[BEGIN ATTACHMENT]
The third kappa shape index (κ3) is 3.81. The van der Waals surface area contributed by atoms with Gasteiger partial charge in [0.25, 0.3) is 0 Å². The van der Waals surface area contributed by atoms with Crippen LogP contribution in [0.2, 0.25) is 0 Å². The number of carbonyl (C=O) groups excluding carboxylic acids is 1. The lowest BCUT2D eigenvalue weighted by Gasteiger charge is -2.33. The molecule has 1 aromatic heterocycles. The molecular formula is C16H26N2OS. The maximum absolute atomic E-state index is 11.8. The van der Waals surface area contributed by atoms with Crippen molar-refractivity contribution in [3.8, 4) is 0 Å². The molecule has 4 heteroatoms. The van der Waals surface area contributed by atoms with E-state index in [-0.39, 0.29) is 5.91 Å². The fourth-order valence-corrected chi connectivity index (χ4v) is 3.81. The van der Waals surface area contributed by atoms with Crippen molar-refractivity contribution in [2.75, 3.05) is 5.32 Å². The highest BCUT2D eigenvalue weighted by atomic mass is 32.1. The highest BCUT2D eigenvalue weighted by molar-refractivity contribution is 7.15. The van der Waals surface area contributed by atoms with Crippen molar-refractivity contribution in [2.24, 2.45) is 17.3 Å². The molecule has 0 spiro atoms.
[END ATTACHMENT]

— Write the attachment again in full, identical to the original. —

The third kappa shape index (κ3) is 3.81. The van der Waals surface area contributed by atoms with Gasteiger partial charge in [0.25, 0.3) is 0 Å². The van der Waals surface area contributed by atoms with Crippen LogP contribution in [0.2, 0.25) is 0 Å². The number of carbonyl (C=O) groups excluding carboxylic acids is 1. The lowest BCUT2D eigenvalue weighted by Gasteiger charge is -2.33. The molecule has 1 aromatic heterocycles. The molecular formula is C16H26N2OS. The maximum absolute atomic E-state index is 11.8. The van der Waals surface area contributed by atoms with Crippen molar-refractivity contribution in [3.8, 4) is 0 Å². The molecule has 4 heteroatoms. The van der Waals surface area contributed by atoms with E-state index in [-0.39, 0.29) is 5.91 Å². The fourth-order valence-corrected chi connectivity index (χ4v) is 3.81. The van der Waals surface area contributed by atoms with Crippen molar-refractivity contribution in [2.75, 3.05) is 5.32 Å². The highest BCUT2D eigenvalue weighted by atomic mass is 32.1. The highest BCUT2D eigenvalue weighted by molar-refractivity contribution is 7.15. The van der Waals surface area contributed by atoms with Crippen molar-refractivity contribution in [2.24, 2.45) is 17.3 Å². The molecule has 0 spiro atoms.